However, according to the IEA, even the record rise recorded last year will not be enough to achieve the goals set at the COP28 United Nations Climate Change Conference at the end of last year, when 117 countries pledged to triple global renewable energy production by 2030 in order to decarbonize the energy sector.

As far as Russia is concerned, apart from hydropower projects, the country also has the capacity to develop wind and solar power generation, Matvey Taits, senior analyst at Sinara investment bank, noted. According to him, it’s profitable to build wind and solar power plants in the country’s southern and coastal regions.

Energy expert Kirill Rodionov points out that the construction costs of wind and solar power plants have significantly dropped in recent years. The use of high-capacity installations is one of the reasons.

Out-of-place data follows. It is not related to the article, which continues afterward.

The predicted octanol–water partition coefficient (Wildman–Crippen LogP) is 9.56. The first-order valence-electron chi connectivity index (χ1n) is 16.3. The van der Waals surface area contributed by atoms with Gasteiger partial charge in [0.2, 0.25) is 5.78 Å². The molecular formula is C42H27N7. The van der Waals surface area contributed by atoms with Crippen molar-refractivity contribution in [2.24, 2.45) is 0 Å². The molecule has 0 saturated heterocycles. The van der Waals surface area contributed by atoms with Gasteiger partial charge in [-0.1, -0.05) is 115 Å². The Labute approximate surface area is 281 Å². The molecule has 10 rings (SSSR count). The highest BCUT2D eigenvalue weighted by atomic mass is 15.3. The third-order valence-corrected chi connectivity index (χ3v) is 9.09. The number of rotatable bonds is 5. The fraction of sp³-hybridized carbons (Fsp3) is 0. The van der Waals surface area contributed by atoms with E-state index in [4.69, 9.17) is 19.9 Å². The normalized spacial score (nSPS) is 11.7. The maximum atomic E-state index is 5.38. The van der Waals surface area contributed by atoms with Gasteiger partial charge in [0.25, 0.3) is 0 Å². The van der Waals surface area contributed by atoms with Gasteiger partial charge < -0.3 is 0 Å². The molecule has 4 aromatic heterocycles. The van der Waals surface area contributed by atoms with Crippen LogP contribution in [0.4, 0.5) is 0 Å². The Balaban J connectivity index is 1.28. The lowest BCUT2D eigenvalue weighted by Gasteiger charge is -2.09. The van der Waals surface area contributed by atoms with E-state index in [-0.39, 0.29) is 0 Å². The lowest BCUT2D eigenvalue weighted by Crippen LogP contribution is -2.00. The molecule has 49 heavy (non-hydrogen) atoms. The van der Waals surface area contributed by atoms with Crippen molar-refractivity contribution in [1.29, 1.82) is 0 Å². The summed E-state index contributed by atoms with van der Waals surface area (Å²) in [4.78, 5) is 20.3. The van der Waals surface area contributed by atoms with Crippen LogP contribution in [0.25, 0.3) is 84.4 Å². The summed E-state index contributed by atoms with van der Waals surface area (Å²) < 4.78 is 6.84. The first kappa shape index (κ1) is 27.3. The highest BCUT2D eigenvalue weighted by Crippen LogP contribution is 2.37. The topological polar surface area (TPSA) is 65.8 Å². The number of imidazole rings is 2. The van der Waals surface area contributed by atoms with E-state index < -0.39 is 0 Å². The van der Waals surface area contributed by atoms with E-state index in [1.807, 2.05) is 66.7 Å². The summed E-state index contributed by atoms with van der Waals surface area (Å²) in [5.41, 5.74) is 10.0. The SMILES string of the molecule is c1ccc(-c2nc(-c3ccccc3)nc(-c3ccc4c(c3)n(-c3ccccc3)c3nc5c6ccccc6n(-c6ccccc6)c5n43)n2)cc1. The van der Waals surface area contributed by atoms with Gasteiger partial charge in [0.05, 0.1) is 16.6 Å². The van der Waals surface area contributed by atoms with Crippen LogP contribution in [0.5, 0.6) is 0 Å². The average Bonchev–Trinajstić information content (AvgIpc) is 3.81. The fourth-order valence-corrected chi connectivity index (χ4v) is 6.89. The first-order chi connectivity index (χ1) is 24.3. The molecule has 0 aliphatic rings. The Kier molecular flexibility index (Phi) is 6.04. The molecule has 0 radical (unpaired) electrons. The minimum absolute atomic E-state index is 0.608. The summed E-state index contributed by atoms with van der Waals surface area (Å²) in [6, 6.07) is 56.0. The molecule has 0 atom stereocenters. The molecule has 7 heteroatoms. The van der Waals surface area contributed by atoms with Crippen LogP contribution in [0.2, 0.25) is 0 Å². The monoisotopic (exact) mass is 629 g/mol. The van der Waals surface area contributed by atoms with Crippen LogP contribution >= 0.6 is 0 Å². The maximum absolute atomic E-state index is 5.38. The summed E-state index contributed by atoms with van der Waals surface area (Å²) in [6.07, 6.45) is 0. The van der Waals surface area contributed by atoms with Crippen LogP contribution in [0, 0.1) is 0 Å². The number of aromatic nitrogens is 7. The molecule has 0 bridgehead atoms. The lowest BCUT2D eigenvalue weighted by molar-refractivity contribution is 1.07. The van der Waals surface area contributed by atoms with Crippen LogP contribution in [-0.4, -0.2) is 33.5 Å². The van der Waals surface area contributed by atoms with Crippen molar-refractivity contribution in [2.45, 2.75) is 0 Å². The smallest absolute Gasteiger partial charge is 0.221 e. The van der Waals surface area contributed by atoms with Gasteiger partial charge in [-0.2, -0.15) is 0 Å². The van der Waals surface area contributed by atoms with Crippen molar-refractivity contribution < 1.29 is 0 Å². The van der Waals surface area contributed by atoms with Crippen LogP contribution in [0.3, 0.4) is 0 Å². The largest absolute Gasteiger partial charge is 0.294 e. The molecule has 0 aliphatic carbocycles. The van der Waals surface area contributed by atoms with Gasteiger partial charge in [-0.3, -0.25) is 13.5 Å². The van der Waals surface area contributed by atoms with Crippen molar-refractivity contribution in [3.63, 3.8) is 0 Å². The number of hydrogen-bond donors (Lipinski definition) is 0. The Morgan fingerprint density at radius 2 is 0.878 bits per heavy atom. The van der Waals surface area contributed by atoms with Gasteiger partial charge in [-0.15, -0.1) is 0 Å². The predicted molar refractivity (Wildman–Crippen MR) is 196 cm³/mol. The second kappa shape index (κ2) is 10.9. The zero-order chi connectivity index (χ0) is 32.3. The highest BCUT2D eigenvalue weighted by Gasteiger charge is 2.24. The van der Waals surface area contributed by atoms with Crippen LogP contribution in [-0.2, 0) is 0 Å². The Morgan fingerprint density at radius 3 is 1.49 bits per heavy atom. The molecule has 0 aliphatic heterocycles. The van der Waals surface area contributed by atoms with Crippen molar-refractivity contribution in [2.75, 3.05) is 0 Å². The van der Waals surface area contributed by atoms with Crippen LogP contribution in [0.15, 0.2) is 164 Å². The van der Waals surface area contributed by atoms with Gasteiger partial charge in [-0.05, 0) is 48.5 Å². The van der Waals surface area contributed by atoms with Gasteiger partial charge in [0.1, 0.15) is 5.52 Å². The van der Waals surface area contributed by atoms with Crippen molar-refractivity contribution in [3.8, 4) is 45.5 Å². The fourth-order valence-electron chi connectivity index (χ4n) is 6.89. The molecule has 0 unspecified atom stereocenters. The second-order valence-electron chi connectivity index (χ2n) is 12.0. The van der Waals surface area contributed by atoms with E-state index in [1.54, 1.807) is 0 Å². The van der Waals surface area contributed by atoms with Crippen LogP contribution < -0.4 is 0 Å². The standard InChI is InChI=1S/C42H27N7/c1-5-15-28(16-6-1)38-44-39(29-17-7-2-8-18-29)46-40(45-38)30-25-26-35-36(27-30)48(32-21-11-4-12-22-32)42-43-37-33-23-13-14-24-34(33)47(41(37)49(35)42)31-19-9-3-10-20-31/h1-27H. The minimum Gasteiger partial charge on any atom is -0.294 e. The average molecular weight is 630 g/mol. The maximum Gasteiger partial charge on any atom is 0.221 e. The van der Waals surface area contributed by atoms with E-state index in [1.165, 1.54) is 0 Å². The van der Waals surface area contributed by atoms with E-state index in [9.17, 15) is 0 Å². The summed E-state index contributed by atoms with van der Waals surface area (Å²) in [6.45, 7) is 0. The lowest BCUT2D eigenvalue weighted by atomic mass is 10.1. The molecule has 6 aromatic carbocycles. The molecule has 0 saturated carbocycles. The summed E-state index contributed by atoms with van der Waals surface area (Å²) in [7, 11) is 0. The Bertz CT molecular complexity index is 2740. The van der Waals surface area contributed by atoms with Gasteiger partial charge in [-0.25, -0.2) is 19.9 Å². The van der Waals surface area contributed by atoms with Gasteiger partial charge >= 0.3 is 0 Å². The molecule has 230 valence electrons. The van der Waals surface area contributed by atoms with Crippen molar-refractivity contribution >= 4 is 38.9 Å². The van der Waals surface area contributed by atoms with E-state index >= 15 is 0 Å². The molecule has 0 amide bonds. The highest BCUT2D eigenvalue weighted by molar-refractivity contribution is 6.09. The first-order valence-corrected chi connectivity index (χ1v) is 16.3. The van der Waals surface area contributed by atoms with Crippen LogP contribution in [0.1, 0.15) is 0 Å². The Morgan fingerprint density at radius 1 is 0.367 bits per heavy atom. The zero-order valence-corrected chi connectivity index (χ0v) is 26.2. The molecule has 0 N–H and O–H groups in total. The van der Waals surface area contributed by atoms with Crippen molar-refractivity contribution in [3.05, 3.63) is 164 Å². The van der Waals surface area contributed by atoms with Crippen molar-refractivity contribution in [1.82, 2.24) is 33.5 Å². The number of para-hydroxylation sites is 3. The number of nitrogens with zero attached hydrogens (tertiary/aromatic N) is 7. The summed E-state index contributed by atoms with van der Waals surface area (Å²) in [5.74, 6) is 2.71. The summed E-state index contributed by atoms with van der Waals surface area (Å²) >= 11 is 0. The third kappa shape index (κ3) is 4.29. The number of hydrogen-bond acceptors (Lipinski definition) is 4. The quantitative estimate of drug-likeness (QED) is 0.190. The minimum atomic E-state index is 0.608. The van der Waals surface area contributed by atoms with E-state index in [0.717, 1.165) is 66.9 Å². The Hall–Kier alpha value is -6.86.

It’s far more difficult to develop other renewable sources of power, Yelena Pastukhova, project manager for the ESG practice at Strategy Partners, emphasized. Areas suitable for geothermal energy sites are sometimes hard to reach, while construction work requires major investment and complicated equipment, she explained.

Taits stresses that building the renewable energy base in Russia will depend on government support, as well as on efforts to cooperate with private investors and international partners, develop production facilities for renewable energy equipment and upgrade energy infrastructure.